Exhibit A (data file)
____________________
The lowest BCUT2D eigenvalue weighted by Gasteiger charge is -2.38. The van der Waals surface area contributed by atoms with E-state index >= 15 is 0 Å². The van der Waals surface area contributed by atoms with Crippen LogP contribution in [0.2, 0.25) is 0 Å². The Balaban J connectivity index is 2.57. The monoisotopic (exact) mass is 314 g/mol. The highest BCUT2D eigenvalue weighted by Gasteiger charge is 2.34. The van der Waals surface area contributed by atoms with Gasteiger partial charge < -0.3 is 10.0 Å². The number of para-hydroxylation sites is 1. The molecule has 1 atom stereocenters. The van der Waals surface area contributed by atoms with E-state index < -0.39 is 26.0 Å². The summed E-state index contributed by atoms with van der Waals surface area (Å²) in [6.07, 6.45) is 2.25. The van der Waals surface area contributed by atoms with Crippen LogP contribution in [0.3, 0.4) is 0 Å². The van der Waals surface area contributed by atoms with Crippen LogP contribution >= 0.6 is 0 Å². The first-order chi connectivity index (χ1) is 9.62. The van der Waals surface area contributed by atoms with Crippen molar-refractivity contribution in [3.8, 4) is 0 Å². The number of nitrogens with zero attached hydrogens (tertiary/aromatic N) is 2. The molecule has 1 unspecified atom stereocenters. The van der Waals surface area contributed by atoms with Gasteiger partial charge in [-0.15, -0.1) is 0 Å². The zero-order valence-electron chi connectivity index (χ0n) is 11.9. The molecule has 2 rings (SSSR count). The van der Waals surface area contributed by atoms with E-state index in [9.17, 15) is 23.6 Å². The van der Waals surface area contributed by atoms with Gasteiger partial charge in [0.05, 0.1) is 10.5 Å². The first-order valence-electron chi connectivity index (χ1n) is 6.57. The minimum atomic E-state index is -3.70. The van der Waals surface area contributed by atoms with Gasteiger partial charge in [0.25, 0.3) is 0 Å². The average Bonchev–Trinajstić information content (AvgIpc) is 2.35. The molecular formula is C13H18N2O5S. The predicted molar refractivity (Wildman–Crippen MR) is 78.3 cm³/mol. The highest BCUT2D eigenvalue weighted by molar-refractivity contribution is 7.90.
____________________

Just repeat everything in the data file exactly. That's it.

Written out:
The lowest BCUT2D eigenvalue weighted by Gasteiger charge is -2.38. The van der Waals surface area contributed by atoms with E-state index >= 15 is 0 Å². The van der Waals surface area contributed by atoms with Crippen LogP contribution in [0.2, 0.25) is 0 Å². The Balaban J connectivity index is 2.57. The monoisotopic (exact) mass is 314 g/mol. The highest BCUT2D eigenvalue weighted by Gasteiger charge is 2.34. The van der Waals surface area contributed by atoms with Gasteiger partial charge < -0.3 is 10.0 Å². The number of para-hydroxylation sites is 1. The molecule has 1 atom stereocenters. The van der Waals surface area contributed by atoms with E-state index < -0.39 is 26.0 Å². The summed E-state index contributed by atoms with van der Waals surface area (Å²) in [6.07, 6.45) is 2.25. The van der Waals surface area contributed by atoms with Crippen LogP contribution in [0.3, 0.4) is 0 Å². The van der Waals surface area contributed by atoms with Crippen LogP contribution >= 0.6 is 0 Å². The first-order chi connectivity index (χ1) is 9.62. The van der Waals surface area contributed by atoms with Crippen molar-refractivity contribution in [3.8, 4) is 0 Å². The number of nitrogens with zero attached hydrogens (tertiary/aromatic N) is 2. The molecule has 1 unspecified atom stereocenters. The van der Waals surface area contributed by atoms with Gasteiger partial charge in [-0.15, -0.1) is 0 Å². The zero-order valence-electron chi connectivity index (χ0n) is 11.9. The molecule has 2 rings (SSSR count). The van der Waals surface area contributed by atoms with E-state index in [9.17, 15) is 23.6 Å². The van der Waals surface area contributed by atoms with Gasteiger partial charge in [0.05, 0.1) is 10.5 Å². The first-order valence-electron chi connectivity index (χ1n) is 6.57. The minimum atomic E-state index is -3.70. The van der Waals surface area contributed by atoms with Gasteiger partial charge in [0.25, 0.3) is 0 Å². The average Bonchev–Trinajstić information content (AvgIpc) is 2.35. The molecular formula is C13H18N2O5S. The predicted molar refractivity (Wildman–Crippen MR) is 78.3 cm³/mol. The highest BCUT2D eigenvalue weighted by molar-refractivity contribution is 7.90.